by adam mathes
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Web People Revisited

A few years ago Meg Hourihan wrote that there are web people, and there are dot-com people.

It’s short, but important, and still rings true five years later.

Web people see the web, and the internet, and networked communications technology as more than just a new infrastructure for sending bits of information around. Web people believe - and know from experience - that the web is more than that. It is a venue for personal expression. It can connect people and ideas in ways that were difficult or impossible previously. And it is a place - a place where people find themselves, each other, and look for bobo.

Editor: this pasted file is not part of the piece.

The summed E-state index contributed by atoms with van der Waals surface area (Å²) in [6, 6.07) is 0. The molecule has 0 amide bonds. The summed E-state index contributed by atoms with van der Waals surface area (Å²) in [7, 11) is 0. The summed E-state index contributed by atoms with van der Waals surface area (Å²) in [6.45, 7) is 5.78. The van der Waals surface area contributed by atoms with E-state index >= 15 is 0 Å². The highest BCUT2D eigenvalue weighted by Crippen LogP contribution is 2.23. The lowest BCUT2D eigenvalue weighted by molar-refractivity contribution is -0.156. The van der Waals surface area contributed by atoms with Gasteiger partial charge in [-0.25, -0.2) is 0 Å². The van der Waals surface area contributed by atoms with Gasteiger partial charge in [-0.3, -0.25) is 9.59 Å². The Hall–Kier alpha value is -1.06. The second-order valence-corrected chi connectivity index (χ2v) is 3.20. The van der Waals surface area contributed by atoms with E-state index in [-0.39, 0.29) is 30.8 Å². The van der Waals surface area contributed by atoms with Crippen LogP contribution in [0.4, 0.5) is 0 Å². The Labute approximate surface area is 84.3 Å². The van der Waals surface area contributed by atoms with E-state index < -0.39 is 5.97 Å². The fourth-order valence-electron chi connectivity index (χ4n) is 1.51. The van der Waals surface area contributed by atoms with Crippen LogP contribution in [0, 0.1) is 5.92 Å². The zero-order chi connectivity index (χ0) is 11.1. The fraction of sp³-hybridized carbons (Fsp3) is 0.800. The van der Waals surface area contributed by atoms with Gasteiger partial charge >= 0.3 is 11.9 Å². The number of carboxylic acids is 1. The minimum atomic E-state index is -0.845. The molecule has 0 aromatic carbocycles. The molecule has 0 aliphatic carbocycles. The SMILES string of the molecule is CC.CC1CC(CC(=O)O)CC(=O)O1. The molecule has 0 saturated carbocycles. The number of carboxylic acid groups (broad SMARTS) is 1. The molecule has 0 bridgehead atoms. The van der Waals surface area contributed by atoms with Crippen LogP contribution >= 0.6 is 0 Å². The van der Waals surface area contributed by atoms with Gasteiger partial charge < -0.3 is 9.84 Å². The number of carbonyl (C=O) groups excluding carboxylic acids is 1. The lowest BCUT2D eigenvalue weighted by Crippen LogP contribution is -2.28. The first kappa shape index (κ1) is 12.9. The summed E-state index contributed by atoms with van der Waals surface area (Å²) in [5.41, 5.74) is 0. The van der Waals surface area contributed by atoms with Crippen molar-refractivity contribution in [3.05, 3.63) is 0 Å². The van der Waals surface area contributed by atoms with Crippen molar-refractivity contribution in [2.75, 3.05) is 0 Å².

Dot-com people don’t understand what any of that means because they’re too busy thinking about how to make money. (Web people can make money too, they just understand that’s only one part of this thing called the web, and they care about the rest of it too.)

This distinction to me is at the heart of the controversy over Google’s new AutoLinking feature in their toolbar. (1)

If anyone I consider a “web person” were asked to evaluate the idea of this AutoLinking feature, I think they’d understand why people like Dave Winer react the way they do. (They might not agree with him entirely, or at all, but they’d understand the argument.)

How can we communicate with integrity if commercial interests modify our work without our permission just so they can make more money? That’s the way web people see it, I think, not as a user-experience improvement that happens leads to increased traffic for some web sites.

  1. As always, you should be advised that everything I say about Google is biased by the fact that they didn’t hire me. (Even though it was years ago.)

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